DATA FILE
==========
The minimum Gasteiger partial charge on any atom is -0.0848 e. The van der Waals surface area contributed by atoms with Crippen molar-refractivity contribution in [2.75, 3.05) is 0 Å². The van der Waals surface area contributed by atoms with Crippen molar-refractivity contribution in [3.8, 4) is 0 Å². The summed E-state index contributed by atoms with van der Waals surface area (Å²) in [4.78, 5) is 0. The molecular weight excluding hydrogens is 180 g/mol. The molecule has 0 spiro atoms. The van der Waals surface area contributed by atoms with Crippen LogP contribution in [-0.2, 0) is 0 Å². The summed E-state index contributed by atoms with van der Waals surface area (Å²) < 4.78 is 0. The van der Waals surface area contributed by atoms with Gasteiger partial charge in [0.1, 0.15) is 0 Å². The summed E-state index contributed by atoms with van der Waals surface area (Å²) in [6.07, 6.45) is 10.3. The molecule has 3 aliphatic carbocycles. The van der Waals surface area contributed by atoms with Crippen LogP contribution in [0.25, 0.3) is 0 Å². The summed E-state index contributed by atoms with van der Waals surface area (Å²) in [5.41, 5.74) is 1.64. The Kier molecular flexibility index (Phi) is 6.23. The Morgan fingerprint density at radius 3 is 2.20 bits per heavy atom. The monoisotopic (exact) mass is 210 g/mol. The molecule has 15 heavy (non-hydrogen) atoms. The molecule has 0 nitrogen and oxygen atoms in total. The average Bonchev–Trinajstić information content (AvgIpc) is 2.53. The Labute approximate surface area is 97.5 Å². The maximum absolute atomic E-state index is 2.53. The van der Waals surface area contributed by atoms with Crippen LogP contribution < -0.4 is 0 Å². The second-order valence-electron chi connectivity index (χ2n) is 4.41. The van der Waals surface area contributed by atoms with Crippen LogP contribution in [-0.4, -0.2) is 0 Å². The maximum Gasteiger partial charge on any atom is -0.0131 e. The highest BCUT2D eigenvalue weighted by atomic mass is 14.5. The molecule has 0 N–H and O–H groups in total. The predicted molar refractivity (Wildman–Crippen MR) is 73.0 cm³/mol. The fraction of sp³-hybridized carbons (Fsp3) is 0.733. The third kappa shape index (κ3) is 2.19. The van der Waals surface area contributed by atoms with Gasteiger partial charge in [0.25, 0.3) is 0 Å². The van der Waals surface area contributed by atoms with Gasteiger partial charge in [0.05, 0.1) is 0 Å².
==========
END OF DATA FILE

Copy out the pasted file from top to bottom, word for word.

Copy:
The minimum Gasteiger partial charge on any atom is -0.0848 e. The van der Waals surface area contributed by atoms with Crippen molar-refractivity contribution in [2.75, 3.05) is 0 Å². The van der Waals surface area contributed by atoms with Crippen molar-refractivity contribution in [3.8, 4) is 0 Å². The summed E-state index contributed by atoms with van der Waals surface area (Å²) in [4.78, 5) is 0. The molecular weight excluding hydrogens is 180 g/mol. The molecule has 0 spiro atoms. The van der Waals surface area contributed by atoms with Crippen LogP contribution in [-0.2, 0) is 0 Å². The summed E-state index contributed by atoms with van der Waals surface area (Å²) < 4.78 is 0. The van der Waals surface area contributed by atoms with Gasteiger partial charge in [0.1, 0.15) is 0 Å². The summed E-state index contributed by atoms with van der Waals surface area (Å²) in [6.07, 6.45) is 10.3. The molecule has 3 aliphatic carbocycles. The van der Waals surface area contributed by atoms with Crippen LogP contribution in [0.25, 0.3) is 0 Å². The summed E-state index contributed by atoms with van der Waals surface area (Å²) in [5.41, 5.74) is 1.64. The Kier molecular flexibility index (Phi) is 6.23. The Morgan fingerprint density at radius 3 is 2.20 bits per heavy atom. The monoisotopic (exact) mass is 210 g/mol. The molecule has 15 heavy (non-hydrogen) atoms. The molecule has 0 nitrogen and oxygen atoms in total. The average Bonchev–Trinajstić information content (AvgIpc) is 2.53. The Labute approximate surface area is 97.5 Å². The maximum absolute atomic E-state index is 2.53. The van der Waals surface area contributed by atoms with Crippen LogP contribution < -0.4 is 0 Å². The second-order valence-electron chi connectivity index (χ2n) is 4.41. The van der Waals surface area contributed by atoms with Crippen LogP contribution in [-0.4, -0.2) is 0 Å². The maximum Gasteiger partial charge on any atom is -0.0131 e. The highest BCUT2D eigenvalue weighted by atomic mass is 14.5. The molecule has 0 N–H and O–H groups in total. The predicted molar refractivity (Wildman–Crippen MR) is 73.0 cm³/mol. The fraction of sp³-hybridized carbons (Fsp3) is 0.733. The third kappa shape index (κ3) is 2.19. The van der Waals surface area contributed by atoms with Gasteiger partial charge in [0.25, 0.3) is 0 Å². The van der Waals surface area contributed by atoms with Gasteiger partial charge in [0.05, 0.1) is 0 Å².